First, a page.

• \(C\): the chemical compound added [A or B]
  • \(T\): the treatment temperature [72°F or 100°F]
  • \(S\): the stirring speed [200 rpm or 400 rpm]
  • \(y\): the amount of pollutant discharged [lb per day]
Experiment Order \(C\) \(T\) [°F] \(S\) [rpm] \(y\) [lb]
1 5 A 72 200 5
2 6 B 72 200 30
3 1 A 100 200 6
4 4 B 100 200 33
5 2 A 72 400 4
6 7 B 72 400 3
7 3 A 100 400 5
8 8 B 100 400 4

We showed the cube plot for this system in the class on 10 March. From the cube plot we could already see the main factors, and even the CS interaction was noticeable.

Next, use computer software to verify that

\[y = 11.25 + 6.25x_C + 0.75x_T -7.25x_S + 0.25 x_C x_T -6.75 x_C x_S -0.25 x_T x_S - 0.25 x_C x_T x_S\]

The \(\mathbf{X}\) matrix and \(\mathbf{y}\) vector used to calculate the least squares model:

\[\begin{split}\begin{bmatrix} 5\\30\\6\\33\\4\\3\\5\\4 \end{bmatrix} &=\begin{bmatrix} +1 & -1 & -1 & -1 & +1 & +1 & +1 & -1\\ +1 & +1 & -1 & -1 & -1 & -1 & +1 & +1\\ +1 & -1 & +1 & -1 & -1 & +1 & -1 & +1\\ +1 & +1 & +1 & -1 & +1 & -1 & -1 & -1\\ +1 & -1 & -1 & +1 & +1 & -1 & -1 & +1\\ +1 & +1 & -1 & +1 & -1 & +1 & -1 & -1\\ +1 & -1 & +1 & +1 & -1 & -1 & +1 & -1\\ +1 & +1 & +1 & +1 & +1 & +1 & +1 & +1\\\end{bmatrix}\begin{bmatrix} b_0 \\ b_C \\ b_T \\ b_{S} \\ b_{CT} \\ b_{CS} \\ b_{TS} \\ b_{CTS} \end{bmatrix} \\\mathbf{y} &= \mathbf{X} \mathbf{b}\end{split}\]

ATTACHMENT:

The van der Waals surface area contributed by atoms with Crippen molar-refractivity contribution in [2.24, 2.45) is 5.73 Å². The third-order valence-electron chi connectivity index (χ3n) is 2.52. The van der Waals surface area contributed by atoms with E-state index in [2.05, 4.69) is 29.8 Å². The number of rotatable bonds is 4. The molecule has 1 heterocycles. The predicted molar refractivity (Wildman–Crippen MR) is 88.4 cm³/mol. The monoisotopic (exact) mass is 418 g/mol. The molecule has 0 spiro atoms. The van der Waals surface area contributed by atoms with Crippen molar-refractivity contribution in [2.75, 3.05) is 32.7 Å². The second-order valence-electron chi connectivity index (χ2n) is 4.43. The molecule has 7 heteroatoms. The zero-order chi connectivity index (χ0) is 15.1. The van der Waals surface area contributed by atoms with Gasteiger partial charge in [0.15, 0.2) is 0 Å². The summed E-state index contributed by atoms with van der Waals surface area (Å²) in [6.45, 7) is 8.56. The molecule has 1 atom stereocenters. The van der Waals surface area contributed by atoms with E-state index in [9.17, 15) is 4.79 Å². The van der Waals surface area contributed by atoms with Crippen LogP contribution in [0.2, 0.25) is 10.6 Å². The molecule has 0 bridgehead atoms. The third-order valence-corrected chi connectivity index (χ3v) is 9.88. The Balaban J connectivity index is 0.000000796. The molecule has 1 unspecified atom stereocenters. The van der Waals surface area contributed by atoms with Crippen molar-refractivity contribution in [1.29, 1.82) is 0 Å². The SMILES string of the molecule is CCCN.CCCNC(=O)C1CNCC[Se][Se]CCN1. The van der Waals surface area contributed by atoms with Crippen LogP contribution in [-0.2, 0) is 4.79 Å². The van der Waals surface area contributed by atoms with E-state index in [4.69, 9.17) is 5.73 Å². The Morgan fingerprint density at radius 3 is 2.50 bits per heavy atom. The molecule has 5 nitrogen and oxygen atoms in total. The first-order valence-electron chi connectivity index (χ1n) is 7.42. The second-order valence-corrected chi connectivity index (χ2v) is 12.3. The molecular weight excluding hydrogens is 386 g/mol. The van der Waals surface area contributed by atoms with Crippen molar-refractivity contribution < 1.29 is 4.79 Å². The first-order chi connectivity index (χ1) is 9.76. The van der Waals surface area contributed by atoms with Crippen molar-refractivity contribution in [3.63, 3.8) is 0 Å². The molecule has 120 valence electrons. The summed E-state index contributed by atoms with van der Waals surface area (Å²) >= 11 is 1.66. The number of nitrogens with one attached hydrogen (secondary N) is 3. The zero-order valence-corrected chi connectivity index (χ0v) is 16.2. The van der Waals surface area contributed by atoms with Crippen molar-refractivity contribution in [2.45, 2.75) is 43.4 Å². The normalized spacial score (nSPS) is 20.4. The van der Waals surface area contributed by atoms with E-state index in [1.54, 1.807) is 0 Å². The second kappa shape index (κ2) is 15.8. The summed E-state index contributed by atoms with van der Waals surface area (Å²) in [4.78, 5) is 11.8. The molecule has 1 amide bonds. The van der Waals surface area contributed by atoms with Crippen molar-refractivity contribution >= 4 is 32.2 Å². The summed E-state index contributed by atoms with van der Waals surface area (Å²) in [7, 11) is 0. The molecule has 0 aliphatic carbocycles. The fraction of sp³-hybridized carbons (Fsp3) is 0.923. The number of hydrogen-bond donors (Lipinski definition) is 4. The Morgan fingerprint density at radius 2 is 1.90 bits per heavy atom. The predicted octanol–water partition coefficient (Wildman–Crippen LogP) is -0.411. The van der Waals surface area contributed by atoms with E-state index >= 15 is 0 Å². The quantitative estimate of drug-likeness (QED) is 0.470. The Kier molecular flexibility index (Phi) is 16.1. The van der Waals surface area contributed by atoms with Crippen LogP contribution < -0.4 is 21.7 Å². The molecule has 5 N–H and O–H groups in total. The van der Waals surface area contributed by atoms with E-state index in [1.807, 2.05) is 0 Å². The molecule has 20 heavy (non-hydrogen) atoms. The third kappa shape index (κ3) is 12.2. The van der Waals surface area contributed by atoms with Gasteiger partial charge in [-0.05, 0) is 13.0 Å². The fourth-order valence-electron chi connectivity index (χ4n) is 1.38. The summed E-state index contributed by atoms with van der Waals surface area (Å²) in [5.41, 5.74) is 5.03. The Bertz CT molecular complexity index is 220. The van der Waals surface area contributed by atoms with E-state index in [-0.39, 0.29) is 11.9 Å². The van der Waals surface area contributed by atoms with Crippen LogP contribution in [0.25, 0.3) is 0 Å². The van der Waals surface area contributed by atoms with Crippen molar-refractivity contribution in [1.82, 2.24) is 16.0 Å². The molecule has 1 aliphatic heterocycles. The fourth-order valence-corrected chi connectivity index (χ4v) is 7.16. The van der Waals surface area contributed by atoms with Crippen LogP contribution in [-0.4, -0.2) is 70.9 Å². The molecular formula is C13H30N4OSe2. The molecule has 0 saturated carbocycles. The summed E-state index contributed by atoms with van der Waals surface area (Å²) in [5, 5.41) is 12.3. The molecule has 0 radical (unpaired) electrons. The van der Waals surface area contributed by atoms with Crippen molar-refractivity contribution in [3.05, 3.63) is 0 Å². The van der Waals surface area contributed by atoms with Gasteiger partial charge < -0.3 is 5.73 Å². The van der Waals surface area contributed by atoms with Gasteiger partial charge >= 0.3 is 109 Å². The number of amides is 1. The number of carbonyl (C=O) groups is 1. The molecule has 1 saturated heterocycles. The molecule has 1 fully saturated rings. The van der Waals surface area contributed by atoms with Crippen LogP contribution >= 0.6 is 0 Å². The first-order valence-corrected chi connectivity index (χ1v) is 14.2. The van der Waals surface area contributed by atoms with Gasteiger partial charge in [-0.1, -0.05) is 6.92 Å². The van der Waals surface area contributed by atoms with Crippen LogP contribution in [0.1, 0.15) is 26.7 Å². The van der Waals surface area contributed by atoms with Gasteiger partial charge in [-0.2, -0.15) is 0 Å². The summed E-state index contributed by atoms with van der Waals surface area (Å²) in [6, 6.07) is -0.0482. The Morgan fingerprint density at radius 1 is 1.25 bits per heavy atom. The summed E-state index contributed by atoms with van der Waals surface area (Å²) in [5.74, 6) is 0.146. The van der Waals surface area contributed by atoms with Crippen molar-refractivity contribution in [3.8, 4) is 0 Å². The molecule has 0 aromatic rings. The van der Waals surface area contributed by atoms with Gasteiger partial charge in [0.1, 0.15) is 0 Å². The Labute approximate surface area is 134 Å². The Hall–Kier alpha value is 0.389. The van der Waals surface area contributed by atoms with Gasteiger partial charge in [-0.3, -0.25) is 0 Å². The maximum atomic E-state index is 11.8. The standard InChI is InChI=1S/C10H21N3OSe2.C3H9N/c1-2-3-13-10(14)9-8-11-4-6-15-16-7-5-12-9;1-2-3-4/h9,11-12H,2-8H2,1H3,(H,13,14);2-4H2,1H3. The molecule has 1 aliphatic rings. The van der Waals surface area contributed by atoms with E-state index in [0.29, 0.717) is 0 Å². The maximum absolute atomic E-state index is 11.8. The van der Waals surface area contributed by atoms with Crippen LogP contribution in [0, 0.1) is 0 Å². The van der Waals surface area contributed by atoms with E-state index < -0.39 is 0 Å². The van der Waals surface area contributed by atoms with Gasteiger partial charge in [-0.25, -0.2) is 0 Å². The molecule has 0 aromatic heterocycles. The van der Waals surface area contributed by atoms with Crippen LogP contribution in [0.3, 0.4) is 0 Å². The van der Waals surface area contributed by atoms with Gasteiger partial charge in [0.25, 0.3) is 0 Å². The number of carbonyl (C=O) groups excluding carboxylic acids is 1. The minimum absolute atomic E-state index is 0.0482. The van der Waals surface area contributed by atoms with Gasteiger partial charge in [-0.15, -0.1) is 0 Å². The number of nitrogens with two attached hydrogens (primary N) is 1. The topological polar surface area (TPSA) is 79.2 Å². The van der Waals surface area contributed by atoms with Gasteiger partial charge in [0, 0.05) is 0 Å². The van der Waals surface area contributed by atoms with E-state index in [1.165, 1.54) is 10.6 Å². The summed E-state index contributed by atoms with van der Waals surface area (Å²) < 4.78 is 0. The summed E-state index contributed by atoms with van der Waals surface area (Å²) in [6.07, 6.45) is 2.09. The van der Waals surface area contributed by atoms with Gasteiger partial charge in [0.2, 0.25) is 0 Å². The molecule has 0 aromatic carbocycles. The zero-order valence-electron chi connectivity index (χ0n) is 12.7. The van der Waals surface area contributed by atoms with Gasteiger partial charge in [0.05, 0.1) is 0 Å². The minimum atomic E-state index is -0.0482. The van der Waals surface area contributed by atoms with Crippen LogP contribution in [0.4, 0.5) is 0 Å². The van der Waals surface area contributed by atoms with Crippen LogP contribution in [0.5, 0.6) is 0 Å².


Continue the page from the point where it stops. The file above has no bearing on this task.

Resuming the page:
[edit] Visualizing a response surface

[edit] Some advice

You can easily create your own response surfaces and visualize them. Then practice on them before and during the take-home exam. Here are equations for the 4 examples given in class on Thursday:

Binary variables should be treated exactly like continuous variables in all respects during the optimization. The only difference is that it makes sense to visualize and use them at the two levels.

[edit] Plotting code

MATLAB code used in class on 23 March 2011 to do the first factorial:

X = [+1 +1 +1 +1; ...
     -1 +1 -1 +1; ...
     -1 -1 +1 +1; ...
     +1 -1 -1 +1]';
 
% Profit values recorded from the factorial experiments
profit = [193 310 468 571]';
% Coefficient order = [Intercept, b_T, b_S, b_{TS}]
b = inv(X'*X)*X'*profit
 
% What does the model surface look like?
[T, S] = meshgrid(-2:0.1:2, -2:0.1:2);
Y = b(1) + b(2).*T + b(3).*S + b(4).*T.*S;
 
subplot(1, 2, 1)
surf(T, S, Y)
xlabel('T')
ylabel('S')
grid('on')
 
subplot(1, 2, 2)
contour(T, S, Y)
xlabel('T')
ylabel('S')
grid('on')
axis equal
colorbar

MATLAB code used in class on 24 March 2011 to continue with the central composite design factorial:

% CCD design around point 6
% Put 4 factorial points first, then the center point
% then the 4 axial (star) points
a = sqrt(2);
X = [1 -1 -1; ...
     1 +1 -1; ...
     1 -1 +1; ...
     1 +1 +1; ...
     1  0  0; ...
     1  0 -a; ...
     1 +a  0; ...
     1  0  a; ...
     1 -a  0];
X(:,4) = X(:,2) .* X(:,3);  % TS = T x S
X(:,5) = X(:,2) .* X(:,2);  % TT = T x T
X(:,6) = X(:,3) .* X(:,3);  % SS = S x S
y = [694 725 620 642  688  720 700 610 663]';
b = inv(X'*X)*X'*y
[T,S] = meshgrid(-2:0.1:3, -3:0.1:2);
Y = b(1) + b(2).*T + b(3).*S + b(4).*T.*S + b(5).*T.*T + b(6).*S.*S;
 
subplot(1, 2, 1)
surf(T, S, Y)
xlabel('T')
ylabel('S')
grid('on')
 
subplot(1, 2, 2)
contour(T, S, Y)
xlabel('T')
ylabel('S')
grid('on')
axis equal
colorbar
 
% Predicted optimum: $737, actual value at this point: $737.8
T = +2.25;
S = -1.75;
y_hat_opt = b(1) + b(2).*T + b(3).*S + b(4).*T.*S + b(5).*T.*T + b(6).*S.*S